All these factors spell potential trouble for lenders in the second half of 2020 and into 2021. However, there are concrete steps lenders can take (or as we argue, must take) to strengthen their position. The bottom line here is that although loan volume and demand have been suppressed from the impact of COVID-19, there are tools and tactics that lenders should use to reduce their risk and take advantage of pent-up demand. By most accounts, some modest but uncertain recovery is on the horizon: According to data calculated by telematics specialist Trackunit and published by KHL Group, beginning in early June 2020, there was an increase in construction machine activity of 8.2 percent, reaching similar levels as the same time in 2019. And a surge of construction activity could continue in late 2020, driven partially by low interest rates and liquidity being injected back into the market, especially if municipal revenues hold up to fund spending. Fingers crossed.

That said, to thrive in this environment of uncertainty, lenders need to be proactive, think like their customers and understand the advantages contractors have and the limitations they face.

First, lenders should determine how to deal with reductions in loan volume due to fluctuations in demand in the future. Lenders are often at the mercy of what contractors and lessees tell them. That might work when business is stable and predictable, but this year has been anything but that. To build a more objective position, lenders should gain better, direct knowledge of equipment economics through understanding of usage, trends and future values. As an example, what impact does a flood of contractor bankruptcies have on residual equipment values? There could literally be tens of thousands of units hitting the market, with supply driving down values. Such equipment value curves can be generated by expensive third-party appraisers or via EquipmentWatch subscriptions, market data and via custom data projects.

Second, work with contractors to better understand their fiscal and competitive position. Understanding future uncertainties for each of your lessees can help you anticipate specific challenges and address them proactively. For the construction industry, fragmentation and disruption are driving forces shaping the nature of the segment – the largest contractors have the ability to survive the slow times ahead, but the vast middle and long tail of mid-size and small contractors are more susceptible to short-term disruption. Long-term trends are affecting many contractors, including decreased demand related to potential lower GDP growth, shortages of skilled labor, increased technology investments, greater requirements for sustainability and greater competition for fewer projects. Getting a solid grasp on factors by market segment can help lenders anticipate potential hurdles and build contingencies.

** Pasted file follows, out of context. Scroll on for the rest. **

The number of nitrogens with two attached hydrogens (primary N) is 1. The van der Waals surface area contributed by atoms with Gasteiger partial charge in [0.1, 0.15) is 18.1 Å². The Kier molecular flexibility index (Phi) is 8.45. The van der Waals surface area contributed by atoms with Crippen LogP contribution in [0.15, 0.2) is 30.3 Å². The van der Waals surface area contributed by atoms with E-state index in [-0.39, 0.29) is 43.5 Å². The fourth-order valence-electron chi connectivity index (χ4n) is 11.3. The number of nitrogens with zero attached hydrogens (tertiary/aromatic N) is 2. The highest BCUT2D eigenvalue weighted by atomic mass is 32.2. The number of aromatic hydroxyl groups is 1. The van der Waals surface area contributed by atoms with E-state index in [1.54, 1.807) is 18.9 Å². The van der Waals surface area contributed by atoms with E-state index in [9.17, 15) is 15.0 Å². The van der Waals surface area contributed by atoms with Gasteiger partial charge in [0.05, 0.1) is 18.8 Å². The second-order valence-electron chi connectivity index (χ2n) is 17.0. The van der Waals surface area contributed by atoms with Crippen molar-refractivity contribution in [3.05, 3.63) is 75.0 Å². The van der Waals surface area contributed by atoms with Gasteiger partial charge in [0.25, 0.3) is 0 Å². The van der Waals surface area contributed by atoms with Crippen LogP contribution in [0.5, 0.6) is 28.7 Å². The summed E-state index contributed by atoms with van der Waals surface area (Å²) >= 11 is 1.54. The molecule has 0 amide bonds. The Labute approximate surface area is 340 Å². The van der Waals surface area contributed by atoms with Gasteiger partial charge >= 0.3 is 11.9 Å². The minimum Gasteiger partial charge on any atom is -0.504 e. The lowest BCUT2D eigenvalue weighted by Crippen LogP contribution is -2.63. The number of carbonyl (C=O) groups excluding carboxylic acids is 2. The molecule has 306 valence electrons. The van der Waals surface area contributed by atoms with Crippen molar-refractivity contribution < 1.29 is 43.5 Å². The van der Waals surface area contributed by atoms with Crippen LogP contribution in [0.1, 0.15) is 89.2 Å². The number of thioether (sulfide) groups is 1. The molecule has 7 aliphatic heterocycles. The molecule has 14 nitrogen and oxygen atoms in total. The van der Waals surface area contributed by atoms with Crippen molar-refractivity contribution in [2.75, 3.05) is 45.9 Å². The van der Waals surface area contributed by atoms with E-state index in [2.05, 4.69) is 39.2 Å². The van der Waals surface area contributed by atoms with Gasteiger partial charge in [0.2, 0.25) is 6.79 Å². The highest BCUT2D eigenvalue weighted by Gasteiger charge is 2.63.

In closing, although the events of 2020 have upended the entire construction industry, there is sufficient evidence that the most challenging aspects of the current crisis are anomalies, rather than deteriorations in the economy at large. Trends such as rental demand will certainly pose transformational changes to the equipment financing industry, but by all accounts, pent-up demand should recover some of the worst impacts from the current crisis. That noted – the coming recovery will be uncertain and uneven. Not every contractor will survive. That requires lenders be informed and vigilant. And be empowered with data and market insights.

To understand more about current issues contractors face, and how the rental market is impacting resale equipment and demand, readers are invited to review EquipmentWatch’s new research-driven report, “Future-Proofing the Construction Business.”

Keith Tyson
Product Marketing Manager | Informa plc
Keith Tyson is the product marketing and brand leader for EquipmentWatch, a division of Informa providing leading data products and insights to the construction equipment industry. Tyson has 17 years of experience in consulting, product management and marketing, providing thought leadership and strategic insight to numerous industries including construction.
Comments From Our Members

You must be an Equipment Finance Advisor member to post comments. Login or Join Now.